Eight Steps to Impact and Influence

Communicating meaningfully is becoming more difficult than ever before. While technology has created an ever increasing number of ways to communicate, many people are now insulated and protected. Consequently we’re losing the skills and abilities to communicating in the most influential way – face to face.

There’s a real danger to the maintenance of meaningful communications and professional client relationships. If you become overly dependent on email or text messages, you focus on the object, not your doctor and what is important for their patients. If you can’t keep the attention of your doctor for them to understand your message, you won’t influence them to take action.

Failure to communicate effectively face to face has a phenomenal impact on the growth of your business and relationship with your doctors.
• Miscommunication and understanding.
• Wasted time.
• Loss in profits.
• Minimize ability to effectively project trust, confidence and credibility.

There are certain topics of conversation where face-to-face communication will absolutely be the best way to influence action.

• Motivating the doctor to use your product.
• Resolving a misunderstanding or conflict.
• Seeking clarification after written communications has failed.

Communicating with impact and influence face-to-face requires discipline, determination, and self-awareness. Begin with the following eight must have steps.

1. Make your moments with your doctor’s count. Everyone has the right to speak. Earn the right to be heard. Think about what you want to say before you say it. Every word counts. Tailor what you say to meet your doctor’s client’s needs.
The biggest challenge I hear from pharmaceutical sales professionals is,

2. Pay attention by listening for the unspoken emotions. Even if the doctor is busy with a chart, do not let your eyes dart away which signals you’re no longer paying attention. Wait to speak only when the doctor has finished what they want to say. Listen and read their expressions to gain maximum understanding of the why behind their words.

3. Honor the doctor’s time. Prepare and get to the point quickly by speaking in short and concise sentences. Replace your non-words (“uh,” “um,” “so,” “you know … “) with a pause to find your thought. Avoid rambling and cluttering your message with unnecessary points.

When I observe pharmaceutical sales professionals detail their doctor, they frequently will begin the conversation with the words, “I know you’re busy but…” Instead, acknowledge your doctors time by getting to the point. Ask for a clear and specific action. Even when you only have a minute of the doctor’s time, you will communicate more with less.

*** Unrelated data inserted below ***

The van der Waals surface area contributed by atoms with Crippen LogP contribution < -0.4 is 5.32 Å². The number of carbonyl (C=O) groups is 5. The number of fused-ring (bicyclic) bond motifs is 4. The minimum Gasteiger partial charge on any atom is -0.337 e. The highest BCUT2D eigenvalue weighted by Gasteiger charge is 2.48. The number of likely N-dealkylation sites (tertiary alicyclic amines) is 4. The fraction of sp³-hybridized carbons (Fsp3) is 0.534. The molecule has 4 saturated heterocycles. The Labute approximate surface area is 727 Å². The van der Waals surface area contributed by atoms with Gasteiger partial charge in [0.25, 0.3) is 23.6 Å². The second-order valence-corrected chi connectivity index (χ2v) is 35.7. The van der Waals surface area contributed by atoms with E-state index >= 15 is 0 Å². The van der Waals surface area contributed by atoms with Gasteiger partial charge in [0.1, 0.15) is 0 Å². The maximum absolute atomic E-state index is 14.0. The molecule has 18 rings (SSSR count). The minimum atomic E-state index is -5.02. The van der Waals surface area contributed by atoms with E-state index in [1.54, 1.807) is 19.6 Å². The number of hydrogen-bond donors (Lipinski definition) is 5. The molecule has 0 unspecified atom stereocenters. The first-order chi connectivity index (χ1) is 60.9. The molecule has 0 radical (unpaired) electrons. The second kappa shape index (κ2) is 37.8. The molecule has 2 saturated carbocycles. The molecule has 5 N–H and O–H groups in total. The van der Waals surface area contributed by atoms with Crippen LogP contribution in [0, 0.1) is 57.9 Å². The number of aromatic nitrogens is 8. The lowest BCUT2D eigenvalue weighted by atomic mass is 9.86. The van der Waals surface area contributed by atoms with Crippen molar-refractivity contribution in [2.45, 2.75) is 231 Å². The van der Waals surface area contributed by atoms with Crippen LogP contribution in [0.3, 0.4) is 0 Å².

4. Prepare for your face-to-face meeting ahead of time. I was asked to observe several pharmaceutical sales professionals during their ride alongs to help identify their areas of improvement. Every conversation they had with their doctor was identical from clinic to clinic. They were missing the opportunity to tailor their message to the doctor’s patient’s needs.

Incorporate K.N.O.W. into your pre-plan.
• K - What does your doctor know about your topic?
• N - What does your doctor need to know to take the action you want them to take in the time frame you have for this conversation?
• O - What is your doctor’s opinion about your topic?
• W - Who is your doctor? What additional information do you know about your doctor to help you customize your message for them and their practice?

When the pharmaceutical sales professionals prepared their conversations with K.N.O.W., they spoke less and listened more. This gave their doctors an opportunity to tell THEM what THEY needed.

5. Avoid non-verbal abuse. Your behavior and non-verbal cues are as important as the words you say. From the moment you walk into the doctor’s office, be aware of what your body language communicates. If you want to convey confidence and trust you must convey these from the time you walk into the doctor’s office to the time you walk out. Don’t fidget, act nervous or allow your posture to convey uncertainty or insincerity.

6. Be Sincere and Authentic. Be genuine and allow the doctor to see the real you.

7. Maintain control of the conversation. Be interesting. I frequently hear pharmaceutical sale professional’s state, “My doctor never looks at me when I am talking.” If you see the signs that you’re no longer the center of attention:
• Your doctor begins working on their Blackberry, iPad, IPhone, etc.
• Your doctor begins to have side conversations.
• Your doctor consistently interrupts you.

Stop. Break the flow. Earn their attention. Get back on track.

8. During a ride along, ask for specific feedback about your key points, the manner in which you presented and the way you responded. Ask for balanced feedback about how to improve and immediately begin applying this feedback.

Regional and District Managers who provide balanced feedback immediately during their ride alongs, observed sales professionals:
• Communicate more clear and concise product research
• Improve their communication behavior to gain and keep their doctors attention
• Gain the doctors agreement to write a signature

Author's Bio: 

Stacey Hanke is a communication guru, author and speaker. She is the co-author of the book "Yes You Can! Everything You Need From A To Z To Influence Others To Take Action." As a communications guru, Stacey reveals how to develop verbal skills to influence and persuade others. How many of us can say we had a great idea, but could not do just that... say it?
To learn more about Stacey's powerful programs visit http://www.1stImpressionConsulting.com. To set up a free consult with Stacey about improving your team's communication skills call 312.955.0380 or email Stacey.Hanke@1stImpressionConsulting.com.